- Israel hits symbols of Hamas rule; scores killed
- Mississippi abortion law can’t be enforced
- Teacher who survived Sandy Hook has book deal
- Jury awards Jesse Ventura $1.8M in case vs. ‘American Sniper’ author Chris Kyle
- Middle Eastern firm’s deal to manage U.S. cargo port raises security concerns
- Bob McDonnell’s defense: Lonely wife developed ‘crush’ on CEO
- Chinese hackers stole ‘huge quantities’ of sensitive data on Israel’s Iron Dome
- House Republicans unveil bill to speed deportations of border children
- Californians protest middle school for hiring white man to teach cultural studies
- Killer’s sentencing overturned because mother couldn’t find seat in courtroom
‘Simpsons’ creator: Real Springfield is in Oregon
Question of the Day
SPRINGFIELD, ORE. (AP) - The Springfield that exists in the mind of Matt Groening is a kind of American everything _ hick pit stop, rosy-cheeked Rockwellian font of family values, cesspool of corruption, ethnic melting pot, boomtown gone to rust.
It’s what the creator of “The Simpsons,” the nation’s longest-running sitcom, used as a backdrop for 22-minute allegories about the American experience, beginning as earnest tales about a lower-middle class nuclear family and expanding to encompass spoofs of presidential elections, the obesity epidemic and “Citizen Kane.”
It’s also, according to an interview posted online Tuesday, a real place. Groening told Smithsonian magazine that he was inspired by the television show “Father Knows Best,” which was set in a town called Springfield. Springfield, Ore., is 100 miles south of Groening’s hometown of Portland.
“When I grew up, I realized it was just a fictitious name,” Groening said. “I also figured out that Springfield was one of the most common names for a city in the U.S.
“In anticipation of the success of the show, I thought, `This will be cool; everyone will think it’s their Springfield,’” he said. “And they do.”
The acknowledgement ends one of the longest-running mysteries in popular culture. But people in town on Tuesday weren’t quite sure what to do with the information.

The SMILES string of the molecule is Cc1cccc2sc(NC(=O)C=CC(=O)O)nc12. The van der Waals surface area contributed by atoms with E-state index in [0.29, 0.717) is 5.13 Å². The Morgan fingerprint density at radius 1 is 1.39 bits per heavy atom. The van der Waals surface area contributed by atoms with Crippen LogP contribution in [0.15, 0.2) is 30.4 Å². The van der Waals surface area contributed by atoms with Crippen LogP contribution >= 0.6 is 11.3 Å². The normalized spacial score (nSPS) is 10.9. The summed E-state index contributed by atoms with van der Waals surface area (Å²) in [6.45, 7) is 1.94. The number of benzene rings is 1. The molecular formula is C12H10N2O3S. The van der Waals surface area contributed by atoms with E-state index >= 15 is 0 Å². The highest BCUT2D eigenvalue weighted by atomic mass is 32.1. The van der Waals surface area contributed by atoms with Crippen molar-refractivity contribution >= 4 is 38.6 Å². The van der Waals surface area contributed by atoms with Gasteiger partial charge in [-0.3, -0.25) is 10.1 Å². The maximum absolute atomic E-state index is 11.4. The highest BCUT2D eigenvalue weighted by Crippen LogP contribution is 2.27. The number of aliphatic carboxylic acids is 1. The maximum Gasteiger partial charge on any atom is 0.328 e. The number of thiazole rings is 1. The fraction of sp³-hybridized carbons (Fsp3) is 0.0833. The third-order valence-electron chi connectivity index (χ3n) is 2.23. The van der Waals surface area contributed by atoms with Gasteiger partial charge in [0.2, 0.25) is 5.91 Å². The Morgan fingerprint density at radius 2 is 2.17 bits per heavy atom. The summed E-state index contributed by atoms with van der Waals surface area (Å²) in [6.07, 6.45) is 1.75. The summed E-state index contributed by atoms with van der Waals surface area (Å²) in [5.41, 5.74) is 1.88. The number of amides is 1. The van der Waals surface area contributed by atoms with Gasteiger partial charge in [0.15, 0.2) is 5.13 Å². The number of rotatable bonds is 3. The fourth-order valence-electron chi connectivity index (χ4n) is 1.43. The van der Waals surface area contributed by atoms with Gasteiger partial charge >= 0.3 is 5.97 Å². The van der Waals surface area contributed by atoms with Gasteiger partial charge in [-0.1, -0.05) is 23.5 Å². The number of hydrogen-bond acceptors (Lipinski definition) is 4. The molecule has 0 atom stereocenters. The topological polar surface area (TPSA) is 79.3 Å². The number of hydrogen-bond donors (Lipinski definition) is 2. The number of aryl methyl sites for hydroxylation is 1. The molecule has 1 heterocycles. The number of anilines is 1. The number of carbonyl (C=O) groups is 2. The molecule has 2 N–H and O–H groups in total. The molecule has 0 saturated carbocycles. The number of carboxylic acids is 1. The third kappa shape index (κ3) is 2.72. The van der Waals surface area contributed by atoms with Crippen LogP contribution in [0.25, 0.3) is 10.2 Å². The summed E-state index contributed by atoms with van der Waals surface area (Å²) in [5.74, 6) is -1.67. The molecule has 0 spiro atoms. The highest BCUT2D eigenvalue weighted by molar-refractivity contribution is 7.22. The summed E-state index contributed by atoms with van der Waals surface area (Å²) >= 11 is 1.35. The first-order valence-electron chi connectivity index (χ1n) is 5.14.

“He did?” asked convenience store manager Denise Pohrman. “I think that’s a good thing. I think.”
But how should the town react? On the surface, it’s not a flattering portrait. Groening’s Springfield is polluted and sad, run by corrupt officials and beset by the simpleminded populace that keeps voting for them.
Embrace it, Pohrman said.
“There’s the stuffy part of history, and then there’s the trivia,” Pohrman said. “Everybody needs some fun.”
The series has been on the air for 22 years, becoming the longest-running American sitcom, the longest-running American animated program and a cultural phenomenon with colleges devoting courses to studying it.
The real Springfield is a western Oregon town of about 60,000 people. Its’ quiet Main Street is struggling in the face of a recession while the highway-based chain stores and restaurants survive or thrive. Its median income is just under $40,000 and nearly 20 percent of people of all ages live under the poverty line.
“It took a lot of tenacious people to found Springfield,” Springfield Museum executive director Debra Gruell said. “When the railroad went away, they persevered. The town wouldn’t be here without that.”
Some comparisons do hold true. Just as the fictional Springfield endures the hate hoots of rival Shelbyville, the real Springfield, Ore., must contend with larger _ and wealthier _ Eugene, Ore., home to the University of Oregon and the recipient of much of Nike founder Phil Knight’s largesse.
Maybe we should have known all along, said Wayne Jones, a 28-year-old clerk at the Bright Oak Meats in downtown Springfield. Jones has long argued that Oregon’s Springfield is the true inspiration for Groening’s invention.
TWT Video Picks
- Boehner rules out impeachment: 'Scam started by Democrats'
- Obama thanks Muslims for 'building the very fabric of our nation'
- Tactical advantage: Russian military shows off impressive new gear
- Obama's brother wears Hamas scarf bearing anti-Israel slogans in photo
- McCLAUGHRY: Finish off the "Islamic State" quickly and cheaply
- Obama: 'Not a new Cold War,' but new Russia sanctions announced
- Smugglers, rainstorm combine to poke holes in border fence
- Hillary Clinton: Forget Obama, George W. Bush made her 'proud to be an American'
- D.C. seeks to stay judge's order allowing gun owners to carry in public
- Kerry's credibility questioned as fighting in Gaza rages
Obama's biggest White House 'fails'
Celebrities turned politicians
Athletes turned actors
20 gadgets that changed the world